/ The Daisy Foundation with Lesley Doig

A baby in hindsight – 4 steps to responsive bottle feeding

Traditionally when you bottle feed a baby, they are held in a laid-back position in the cradle of the arm. The bottle is then held near vertical so as not to create bubbles in the teat. The thought being that this would reduce wind in baby. So why shouldn’t this be practised anymore?

Bottle fed babies have a history at being at greater risk of obesity, colic or being a sicky baby. If you look at your babies clenched fist, this is a good reminder of the size of baby’s stomach. They need a lot less milk than you think! You should feed baby in response to its hunger cues. There will be guidance on how much milk to give a baby on the formula packets but remember that your baby may need more or less milk in a feed. Baby should not be encouraged to finish the bottle every feed or be offered more milk if they show signs of being hungry outside the designated schedule. There is no need for baby to feed to a strict schedule, and allowing baby to have smaller or bigger feeds throughout the day can be good practice to and is closer to babies’ natural feeding patterns.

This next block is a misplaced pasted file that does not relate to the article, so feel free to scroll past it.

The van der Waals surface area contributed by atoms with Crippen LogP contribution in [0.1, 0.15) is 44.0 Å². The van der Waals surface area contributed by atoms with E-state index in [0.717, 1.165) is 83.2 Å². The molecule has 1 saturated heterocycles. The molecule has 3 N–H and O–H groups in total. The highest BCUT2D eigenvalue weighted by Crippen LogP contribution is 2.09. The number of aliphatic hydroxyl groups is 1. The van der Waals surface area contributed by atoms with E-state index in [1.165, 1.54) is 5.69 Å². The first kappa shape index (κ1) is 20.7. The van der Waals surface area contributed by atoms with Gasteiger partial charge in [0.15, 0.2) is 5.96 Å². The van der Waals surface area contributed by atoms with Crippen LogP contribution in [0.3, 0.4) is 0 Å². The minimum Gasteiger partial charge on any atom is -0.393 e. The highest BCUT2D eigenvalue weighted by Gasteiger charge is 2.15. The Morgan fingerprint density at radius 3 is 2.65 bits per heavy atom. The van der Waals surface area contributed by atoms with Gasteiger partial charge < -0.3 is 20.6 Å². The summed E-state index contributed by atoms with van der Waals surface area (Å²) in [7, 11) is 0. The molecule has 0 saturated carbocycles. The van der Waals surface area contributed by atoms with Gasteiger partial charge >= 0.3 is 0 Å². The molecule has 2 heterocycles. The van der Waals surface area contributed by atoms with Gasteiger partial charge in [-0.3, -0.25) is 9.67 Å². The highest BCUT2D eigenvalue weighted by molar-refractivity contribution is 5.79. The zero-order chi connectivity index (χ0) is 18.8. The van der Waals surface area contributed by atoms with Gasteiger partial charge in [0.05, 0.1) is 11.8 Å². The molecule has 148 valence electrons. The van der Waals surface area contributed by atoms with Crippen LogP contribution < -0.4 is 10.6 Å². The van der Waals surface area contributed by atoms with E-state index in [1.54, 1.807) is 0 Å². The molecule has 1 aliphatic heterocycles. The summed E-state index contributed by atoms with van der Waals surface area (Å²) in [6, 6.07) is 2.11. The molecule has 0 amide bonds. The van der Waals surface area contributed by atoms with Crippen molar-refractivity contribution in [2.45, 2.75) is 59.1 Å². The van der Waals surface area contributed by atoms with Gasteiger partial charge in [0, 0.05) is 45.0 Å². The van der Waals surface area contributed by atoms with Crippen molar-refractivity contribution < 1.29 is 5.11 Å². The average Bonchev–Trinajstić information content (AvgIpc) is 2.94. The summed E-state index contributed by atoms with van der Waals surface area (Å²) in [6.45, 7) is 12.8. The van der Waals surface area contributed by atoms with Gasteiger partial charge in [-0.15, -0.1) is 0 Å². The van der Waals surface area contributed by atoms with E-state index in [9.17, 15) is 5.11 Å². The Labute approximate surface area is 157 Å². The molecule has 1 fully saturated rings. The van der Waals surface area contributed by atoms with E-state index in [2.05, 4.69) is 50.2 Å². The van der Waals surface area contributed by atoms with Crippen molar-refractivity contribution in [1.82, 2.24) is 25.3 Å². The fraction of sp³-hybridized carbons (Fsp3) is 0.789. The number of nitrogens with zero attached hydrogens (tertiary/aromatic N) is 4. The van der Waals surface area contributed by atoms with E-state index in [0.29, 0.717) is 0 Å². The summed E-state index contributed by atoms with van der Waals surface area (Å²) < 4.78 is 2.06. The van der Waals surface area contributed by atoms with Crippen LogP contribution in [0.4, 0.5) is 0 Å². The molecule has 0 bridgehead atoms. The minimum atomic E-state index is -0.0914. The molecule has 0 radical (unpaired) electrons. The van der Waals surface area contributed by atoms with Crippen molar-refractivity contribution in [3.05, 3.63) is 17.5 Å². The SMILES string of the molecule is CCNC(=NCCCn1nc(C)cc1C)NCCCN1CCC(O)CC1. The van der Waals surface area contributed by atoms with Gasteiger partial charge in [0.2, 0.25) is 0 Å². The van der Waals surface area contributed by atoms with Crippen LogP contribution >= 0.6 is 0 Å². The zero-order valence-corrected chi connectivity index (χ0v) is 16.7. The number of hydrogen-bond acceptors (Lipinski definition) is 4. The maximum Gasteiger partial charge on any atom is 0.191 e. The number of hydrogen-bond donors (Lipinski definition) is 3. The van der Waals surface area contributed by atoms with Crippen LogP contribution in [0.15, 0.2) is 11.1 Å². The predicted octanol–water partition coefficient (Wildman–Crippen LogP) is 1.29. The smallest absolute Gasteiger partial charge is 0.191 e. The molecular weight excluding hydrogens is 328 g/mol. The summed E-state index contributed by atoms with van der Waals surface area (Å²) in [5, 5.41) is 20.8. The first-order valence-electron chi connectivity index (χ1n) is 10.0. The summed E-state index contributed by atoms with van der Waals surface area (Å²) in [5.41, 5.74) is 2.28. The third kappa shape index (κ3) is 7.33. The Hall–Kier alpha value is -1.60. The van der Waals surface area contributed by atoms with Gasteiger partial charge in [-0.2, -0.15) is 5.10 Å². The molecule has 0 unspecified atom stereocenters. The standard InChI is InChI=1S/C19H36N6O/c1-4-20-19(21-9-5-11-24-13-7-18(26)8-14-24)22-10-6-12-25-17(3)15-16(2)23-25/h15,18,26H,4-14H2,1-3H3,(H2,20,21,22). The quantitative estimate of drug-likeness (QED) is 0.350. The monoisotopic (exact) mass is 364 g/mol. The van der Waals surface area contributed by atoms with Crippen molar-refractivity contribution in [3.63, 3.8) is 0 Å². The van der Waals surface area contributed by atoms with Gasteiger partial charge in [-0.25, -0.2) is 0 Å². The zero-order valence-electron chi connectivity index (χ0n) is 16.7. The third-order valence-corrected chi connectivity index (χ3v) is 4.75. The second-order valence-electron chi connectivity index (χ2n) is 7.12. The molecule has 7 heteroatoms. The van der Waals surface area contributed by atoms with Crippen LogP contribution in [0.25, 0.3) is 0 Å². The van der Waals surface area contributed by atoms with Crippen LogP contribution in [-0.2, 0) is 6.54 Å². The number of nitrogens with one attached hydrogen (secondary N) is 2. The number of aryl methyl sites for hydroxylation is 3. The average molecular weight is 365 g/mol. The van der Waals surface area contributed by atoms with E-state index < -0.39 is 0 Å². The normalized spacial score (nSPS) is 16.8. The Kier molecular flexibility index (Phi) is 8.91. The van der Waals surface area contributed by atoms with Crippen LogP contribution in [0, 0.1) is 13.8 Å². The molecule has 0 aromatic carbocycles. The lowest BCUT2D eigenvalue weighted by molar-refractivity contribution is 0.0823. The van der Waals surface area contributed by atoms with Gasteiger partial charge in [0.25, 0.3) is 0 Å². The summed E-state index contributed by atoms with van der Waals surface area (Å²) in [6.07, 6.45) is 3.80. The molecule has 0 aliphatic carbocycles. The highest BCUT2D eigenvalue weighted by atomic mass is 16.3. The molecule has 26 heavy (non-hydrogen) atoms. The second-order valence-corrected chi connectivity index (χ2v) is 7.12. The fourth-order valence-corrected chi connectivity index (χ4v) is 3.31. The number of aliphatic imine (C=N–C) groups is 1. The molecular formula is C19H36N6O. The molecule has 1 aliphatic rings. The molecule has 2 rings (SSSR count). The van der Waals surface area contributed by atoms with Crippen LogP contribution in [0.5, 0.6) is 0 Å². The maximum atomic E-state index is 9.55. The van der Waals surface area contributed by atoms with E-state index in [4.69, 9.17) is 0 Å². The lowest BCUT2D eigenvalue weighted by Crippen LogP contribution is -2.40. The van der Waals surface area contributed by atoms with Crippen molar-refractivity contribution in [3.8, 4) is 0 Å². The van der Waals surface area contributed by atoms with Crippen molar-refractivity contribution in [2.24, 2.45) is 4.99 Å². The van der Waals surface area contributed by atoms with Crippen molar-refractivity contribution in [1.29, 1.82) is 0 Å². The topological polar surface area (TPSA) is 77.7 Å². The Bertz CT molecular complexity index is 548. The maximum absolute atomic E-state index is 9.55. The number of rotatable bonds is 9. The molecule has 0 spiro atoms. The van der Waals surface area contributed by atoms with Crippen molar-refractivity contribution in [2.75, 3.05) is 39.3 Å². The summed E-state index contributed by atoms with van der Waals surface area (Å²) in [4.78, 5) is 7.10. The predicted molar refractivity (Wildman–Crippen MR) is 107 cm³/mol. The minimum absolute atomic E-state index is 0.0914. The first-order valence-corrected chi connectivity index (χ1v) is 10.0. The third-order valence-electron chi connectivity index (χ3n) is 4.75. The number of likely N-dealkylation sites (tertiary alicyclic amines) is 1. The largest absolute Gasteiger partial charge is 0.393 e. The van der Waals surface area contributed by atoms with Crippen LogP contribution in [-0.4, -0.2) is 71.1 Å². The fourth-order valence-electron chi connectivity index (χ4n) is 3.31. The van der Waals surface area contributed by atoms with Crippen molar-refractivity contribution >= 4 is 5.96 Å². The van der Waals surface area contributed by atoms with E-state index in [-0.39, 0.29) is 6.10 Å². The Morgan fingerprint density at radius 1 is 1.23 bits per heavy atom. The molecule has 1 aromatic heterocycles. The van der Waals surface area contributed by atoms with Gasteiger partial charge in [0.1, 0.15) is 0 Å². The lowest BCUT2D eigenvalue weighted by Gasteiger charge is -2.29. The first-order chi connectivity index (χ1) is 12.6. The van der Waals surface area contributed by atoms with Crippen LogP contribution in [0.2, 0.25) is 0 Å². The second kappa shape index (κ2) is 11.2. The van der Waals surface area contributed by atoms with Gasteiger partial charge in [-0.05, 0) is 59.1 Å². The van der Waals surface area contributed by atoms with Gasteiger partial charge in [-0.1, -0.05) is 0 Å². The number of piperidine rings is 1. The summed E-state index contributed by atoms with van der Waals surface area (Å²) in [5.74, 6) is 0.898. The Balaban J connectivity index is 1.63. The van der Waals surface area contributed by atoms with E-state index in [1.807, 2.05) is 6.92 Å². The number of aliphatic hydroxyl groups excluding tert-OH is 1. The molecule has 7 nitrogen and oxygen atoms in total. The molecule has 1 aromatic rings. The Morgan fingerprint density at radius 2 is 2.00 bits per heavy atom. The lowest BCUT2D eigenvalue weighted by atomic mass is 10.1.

So, what is responsive bottle feeding?

This practice can help baby to be an active participant in feeding, helping both you and baby learn their cues for when they are full.

I would split the practice into 4 main parts

  1. Baby sits up – So rather than having baby lie back, sit baby up. This takes gravity out of the equation and will mean baby has to actively suckle at the teat. It also reduces the likelihood of you making contact with the roof of baby’s mouth, meaning the suckling reflex is not being constantly stimulated.
  2. Tickle teat on baby’s nose to see if they are interested in a feed – This mirrors what a baby would do at the breast, as you are letting baby smell the milk and waiting for them to show interest in a feed. This can be done several times throughout a feed, allowing baby to dictate when they are no longer hungry or interested in feeding.
  3. Hold bottle horizontally (as much as possible) – Again, this reduces gravity when dispensing the milk, and allows baby to actively suckle.
  4. Pace the feeding – Find a rhythm that suits you and baby. This mimics how milk is dispensed from the breast. The milk is naturally supposed to eb and flow, so removing the bottle from baby’s mouth frequently throughout the feed allows them time to recognise when they are full or not.

Lastly, I would suggest you slow down and enjoy each feed. Baby will love being in your arms and snuggling in. Hearing your heart beat, feeling your breath and the warmth of your body is all good for baby and can help their little body to regulate their own internal systems. So, cuddle in, binge watch some TV, play a video game or read a book. There is no such thing as a baby that is held too much!


If you want to read up on responsive feeding, Emma Pickett has a great guide: